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The Bat

Author Leslie Garland

Author Leslie Garland

The Bat: a coming of age story involving a search after truth, doubt, and a
bat! (The Red Grouse Tales Book 2)

With ‘fake news’ hitting the headlines and misguided religiously motivated
terrorism still in them, I thought it would be nice to look at ‘truth’ and
muse on questions such as ‘what actually is true?’ and ‘what is Truth?’
using a fantasy story as a foil for the same.

Is truth what we believe to be the case, or is it what we know to be the
case? Why is one religion deemed to be true, whereas others are deemed not
to be so? And why are religions deemed to be a ‘good thing’ when they
appear to be the justification for much of the conflict and appalling
atrocities that have been and still are being perpetrated around the world?

St Thomas Aquinas’ famous quotation ‘To one who has faith, no explanation
is necessary. To one without faith, no explanation is possible,’ doesn’t
provide an answer to these questions but I think, does rather nicely state
things as they are – the lunatic who believes a god is on his side doesn’t
require an explanation, and of course, those who don’t share that same mad
belief will never understand. Though I rather suspect Aquinas didn’t attach
my interpretation to his homily!

Book Cover for The Bat by Leslie Garland

I needed my narrator to be at that age where his opinions hadn’t been
formed so that he would question and ask ‘those embarrassing questions’ of
others. He also had to be a bit naïve and not be fully aware of what was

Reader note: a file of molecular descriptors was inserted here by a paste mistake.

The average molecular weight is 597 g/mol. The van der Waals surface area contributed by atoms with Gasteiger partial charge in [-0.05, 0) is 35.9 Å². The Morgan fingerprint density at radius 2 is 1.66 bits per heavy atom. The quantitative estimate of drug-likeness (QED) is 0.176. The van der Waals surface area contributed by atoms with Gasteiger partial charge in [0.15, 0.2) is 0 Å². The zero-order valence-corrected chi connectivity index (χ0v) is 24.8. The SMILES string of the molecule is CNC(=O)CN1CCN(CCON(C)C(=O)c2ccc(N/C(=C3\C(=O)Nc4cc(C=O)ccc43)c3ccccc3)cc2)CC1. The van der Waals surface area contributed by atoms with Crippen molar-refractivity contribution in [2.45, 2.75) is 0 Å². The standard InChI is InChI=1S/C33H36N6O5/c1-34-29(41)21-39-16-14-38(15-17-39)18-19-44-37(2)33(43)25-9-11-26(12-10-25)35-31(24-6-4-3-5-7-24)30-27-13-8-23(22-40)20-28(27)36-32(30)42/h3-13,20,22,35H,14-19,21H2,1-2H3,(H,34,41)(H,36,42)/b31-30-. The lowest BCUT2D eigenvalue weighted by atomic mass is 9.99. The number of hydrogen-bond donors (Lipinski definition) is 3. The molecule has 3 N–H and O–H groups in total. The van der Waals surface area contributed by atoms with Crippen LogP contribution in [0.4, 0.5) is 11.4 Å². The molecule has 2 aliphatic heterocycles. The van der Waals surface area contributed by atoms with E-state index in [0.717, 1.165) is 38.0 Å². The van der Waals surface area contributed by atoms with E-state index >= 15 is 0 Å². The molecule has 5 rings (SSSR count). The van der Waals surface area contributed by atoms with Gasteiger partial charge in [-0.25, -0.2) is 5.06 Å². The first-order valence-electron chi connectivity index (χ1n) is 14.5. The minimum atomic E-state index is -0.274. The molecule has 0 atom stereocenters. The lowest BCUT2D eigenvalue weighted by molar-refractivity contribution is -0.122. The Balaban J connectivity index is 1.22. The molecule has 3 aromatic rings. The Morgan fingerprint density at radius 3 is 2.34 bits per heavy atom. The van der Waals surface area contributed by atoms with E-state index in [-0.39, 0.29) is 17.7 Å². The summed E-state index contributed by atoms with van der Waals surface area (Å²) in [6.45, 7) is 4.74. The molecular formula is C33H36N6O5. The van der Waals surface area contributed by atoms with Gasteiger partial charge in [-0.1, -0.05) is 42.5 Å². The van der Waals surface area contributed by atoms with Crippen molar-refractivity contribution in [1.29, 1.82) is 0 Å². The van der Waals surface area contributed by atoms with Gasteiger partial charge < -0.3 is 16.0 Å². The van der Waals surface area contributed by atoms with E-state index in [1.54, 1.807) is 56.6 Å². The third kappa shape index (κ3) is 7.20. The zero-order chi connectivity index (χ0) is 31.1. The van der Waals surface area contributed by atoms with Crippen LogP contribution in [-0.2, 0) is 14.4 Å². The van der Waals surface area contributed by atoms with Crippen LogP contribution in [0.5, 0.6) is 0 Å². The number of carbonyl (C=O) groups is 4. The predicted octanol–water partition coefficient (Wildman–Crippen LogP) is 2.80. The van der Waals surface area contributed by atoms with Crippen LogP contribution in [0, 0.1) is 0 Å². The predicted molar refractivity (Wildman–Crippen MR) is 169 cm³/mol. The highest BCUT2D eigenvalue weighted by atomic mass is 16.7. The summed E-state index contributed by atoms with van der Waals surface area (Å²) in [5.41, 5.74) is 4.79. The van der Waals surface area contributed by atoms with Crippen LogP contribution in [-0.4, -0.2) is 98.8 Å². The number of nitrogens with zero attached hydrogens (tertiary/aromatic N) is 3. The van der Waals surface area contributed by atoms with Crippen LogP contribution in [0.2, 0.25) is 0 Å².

going on. So I thought a skeptical “doubting Thomas” would make a good
narrator. Somehow the story cried out to have both the Reverend Money and
Felicity (both from “The Little Dog”) in it, so “The Bat” became a prequel
to “The Little Dog”.

A coming of age story, of course, involves the ‘gaining of knowledge’, and so
required that apples, whether metaphorical ones, ones in gardens or buckets
of water had to be included, as did the Garden of Eden allegory including
the having to leave it. I hope my choices of other characters do not
require further explanation. And of course, sex had to feature in the story
because the ‘gaining of knowledge’ is just another way of saying ‘sexual
awakening’. So for more sensitive readers; be aware that sex does get a
mention.

And finally, I hope I have been even-handed in exploring this subject, with
a skeptical Thomas and logical, brain-box of a Bobby Thompson on one side
of the argument and genuinely nice, Felicity and thoughtful, steady
Reverend Money on the other side. I am not sure there is a conclusive

hence the St Thomas Aquinas quotation, but none-the-less I hope the
end result is both an interesting exploration and an entertaining read!

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